David M. Beatty


Labor laws and legislation; Employee rights; Canada

Document Type



In this essay, Professor Beatty reviews the leading Charter cases decided by the Supreme Court of Canada which consider the constitutionality of a variety of different labour laws. In reasoning and result, he finds that by and large these cases provide strong support for those legal scholars who are generally sceptical of the law and critical of the courts and who predicted that, even with the Charter, it was unlikely the Court would change the antipathy judges have historically displayed to the interests of workers and their associations. However, while these legal theorists may draw some comfort from these decisions in confirming their powers of prognostication, Professor Beatty concludes that the workers who were adversely affected by them can take little solace in being left out in the cold.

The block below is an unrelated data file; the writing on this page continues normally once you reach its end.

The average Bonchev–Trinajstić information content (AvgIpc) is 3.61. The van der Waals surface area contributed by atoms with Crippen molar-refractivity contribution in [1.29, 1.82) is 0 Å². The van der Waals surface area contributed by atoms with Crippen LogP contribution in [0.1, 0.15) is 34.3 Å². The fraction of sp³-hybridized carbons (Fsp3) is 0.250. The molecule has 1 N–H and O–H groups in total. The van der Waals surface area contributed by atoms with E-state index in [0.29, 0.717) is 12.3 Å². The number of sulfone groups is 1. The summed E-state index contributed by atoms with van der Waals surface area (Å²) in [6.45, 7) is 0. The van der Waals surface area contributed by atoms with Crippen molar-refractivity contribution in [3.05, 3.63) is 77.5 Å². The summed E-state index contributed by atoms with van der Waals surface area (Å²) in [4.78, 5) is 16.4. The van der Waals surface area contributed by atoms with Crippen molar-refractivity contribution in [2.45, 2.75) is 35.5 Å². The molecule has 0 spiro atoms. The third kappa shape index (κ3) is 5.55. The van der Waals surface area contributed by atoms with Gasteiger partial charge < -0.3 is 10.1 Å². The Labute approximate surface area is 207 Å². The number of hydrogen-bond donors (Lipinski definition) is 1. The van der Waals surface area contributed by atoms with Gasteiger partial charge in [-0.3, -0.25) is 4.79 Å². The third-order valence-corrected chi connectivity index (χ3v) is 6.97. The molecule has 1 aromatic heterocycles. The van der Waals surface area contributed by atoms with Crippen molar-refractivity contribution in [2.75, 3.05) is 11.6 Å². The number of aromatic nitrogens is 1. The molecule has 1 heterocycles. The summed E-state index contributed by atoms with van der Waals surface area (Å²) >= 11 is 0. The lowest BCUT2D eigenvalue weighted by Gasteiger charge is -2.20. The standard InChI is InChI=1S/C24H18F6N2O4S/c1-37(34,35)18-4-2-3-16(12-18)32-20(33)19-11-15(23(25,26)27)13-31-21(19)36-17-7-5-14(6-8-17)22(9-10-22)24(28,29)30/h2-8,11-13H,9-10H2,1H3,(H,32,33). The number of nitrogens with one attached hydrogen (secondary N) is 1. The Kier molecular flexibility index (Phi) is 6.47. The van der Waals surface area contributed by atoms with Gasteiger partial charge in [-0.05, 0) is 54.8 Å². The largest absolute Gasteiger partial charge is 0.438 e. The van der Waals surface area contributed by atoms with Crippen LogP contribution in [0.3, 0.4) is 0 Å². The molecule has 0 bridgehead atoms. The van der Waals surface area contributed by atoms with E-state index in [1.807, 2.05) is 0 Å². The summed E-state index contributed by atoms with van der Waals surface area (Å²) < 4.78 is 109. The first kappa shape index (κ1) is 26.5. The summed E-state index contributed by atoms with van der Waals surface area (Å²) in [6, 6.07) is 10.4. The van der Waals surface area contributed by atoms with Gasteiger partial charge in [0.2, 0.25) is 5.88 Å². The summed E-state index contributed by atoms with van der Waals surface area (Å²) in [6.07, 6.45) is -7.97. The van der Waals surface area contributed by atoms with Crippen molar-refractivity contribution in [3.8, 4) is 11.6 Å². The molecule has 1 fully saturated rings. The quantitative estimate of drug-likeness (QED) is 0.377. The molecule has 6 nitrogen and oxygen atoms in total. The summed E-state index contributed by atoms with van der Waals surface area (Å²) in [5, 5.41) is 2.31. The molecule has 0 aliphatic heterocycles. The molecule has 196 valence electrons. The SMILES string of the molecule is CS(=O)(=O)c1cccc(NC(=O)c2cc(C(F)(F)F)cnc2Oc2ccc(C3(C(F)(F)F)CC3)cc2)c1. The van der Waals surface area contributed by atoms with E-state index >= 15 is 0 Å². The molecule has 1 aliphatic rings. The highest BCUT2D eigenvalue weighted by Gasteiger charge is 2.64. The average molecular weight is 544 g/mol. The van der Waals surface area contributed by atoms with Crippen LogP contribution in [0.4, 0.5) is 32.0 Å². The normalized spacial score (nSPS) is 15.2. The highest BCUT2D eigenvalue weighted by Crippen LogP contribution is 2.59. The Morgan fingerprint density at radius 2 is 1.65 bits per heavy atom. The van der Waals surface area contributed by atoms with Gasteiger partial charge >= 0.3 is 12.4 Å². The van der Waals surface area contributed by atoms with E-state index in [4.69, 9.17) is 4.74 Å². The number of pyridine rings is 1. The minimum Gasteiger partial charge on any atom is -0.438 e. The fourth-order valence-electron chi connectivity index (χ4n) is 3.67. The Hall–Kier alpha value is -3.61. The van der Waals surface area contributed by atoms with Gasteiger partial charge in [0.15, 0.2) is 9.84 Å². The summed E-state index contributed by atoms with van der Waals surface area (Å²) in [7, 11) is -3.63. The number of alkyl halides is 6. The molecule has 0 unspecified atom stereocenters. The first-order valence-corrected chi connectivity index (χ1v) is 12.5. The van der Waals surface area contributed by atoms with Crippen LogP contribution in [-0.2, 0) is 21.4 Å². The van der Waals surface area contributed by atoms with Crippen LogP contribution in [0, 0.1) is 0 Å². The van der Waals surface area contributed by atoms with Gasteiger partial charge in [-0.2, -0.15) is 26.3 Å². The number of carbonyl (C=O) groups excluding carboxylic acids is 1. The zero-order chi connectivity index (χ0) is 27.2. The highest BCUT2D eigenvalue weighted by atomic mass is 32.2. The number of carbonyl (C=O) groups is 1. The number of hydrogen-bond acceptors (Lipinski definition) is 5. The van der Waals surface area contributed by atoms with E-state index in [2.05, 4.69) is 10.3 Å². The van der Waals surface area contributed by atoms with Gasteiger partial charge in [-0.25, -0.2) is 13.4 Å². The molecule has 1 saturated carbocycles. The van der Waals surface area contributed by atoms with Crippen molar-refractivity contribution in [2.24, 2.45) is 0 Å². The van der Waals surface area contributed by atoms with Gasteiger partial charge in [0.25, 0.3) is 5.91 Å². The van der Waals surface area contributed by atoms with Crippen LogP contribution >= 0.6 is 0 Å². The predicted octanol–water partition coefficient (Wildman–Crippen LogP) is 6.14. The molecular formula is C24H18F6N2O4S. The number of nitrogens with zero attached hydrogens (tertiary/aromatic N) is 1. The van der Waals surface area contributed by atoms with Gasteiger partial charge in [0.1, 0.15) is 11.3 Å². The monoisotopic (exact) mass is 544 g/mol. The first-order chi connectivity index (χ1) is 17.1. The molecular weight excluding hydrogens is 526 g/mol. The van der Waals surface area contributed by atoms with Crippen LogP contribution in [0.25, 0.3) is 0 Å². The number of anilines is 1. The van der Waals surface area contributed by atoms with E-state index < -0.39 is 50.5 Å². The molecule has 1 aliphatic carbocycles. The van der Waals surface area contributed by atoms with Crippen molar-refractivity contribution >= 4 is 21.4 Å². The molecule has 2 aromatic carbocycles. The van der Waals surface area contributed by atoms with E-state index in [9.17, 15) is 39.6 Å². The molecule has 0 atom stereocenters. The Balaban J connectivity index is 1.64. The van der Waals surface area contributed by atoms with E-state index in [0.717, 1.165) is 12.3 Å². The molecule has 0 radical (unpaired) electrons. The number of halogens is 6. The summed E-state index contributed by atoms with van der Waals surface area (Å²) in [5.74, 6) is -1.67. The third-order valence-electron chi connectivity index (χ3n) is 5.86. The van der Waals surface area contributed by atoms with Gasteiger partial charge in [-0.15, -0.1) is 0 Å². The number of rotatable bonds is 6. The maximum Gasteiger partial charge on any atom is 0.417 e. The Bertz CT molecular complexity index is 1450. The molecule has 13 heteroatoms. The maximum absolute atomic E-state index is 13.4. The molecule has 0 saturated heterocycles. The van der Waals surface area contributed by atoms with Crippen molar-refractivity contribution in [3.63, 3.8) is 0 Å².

Creative Commons License

Creative Commons License
This work is licensed under a Creative Commons Attribution-Noncommercial-No Derivative Works 4.0 License.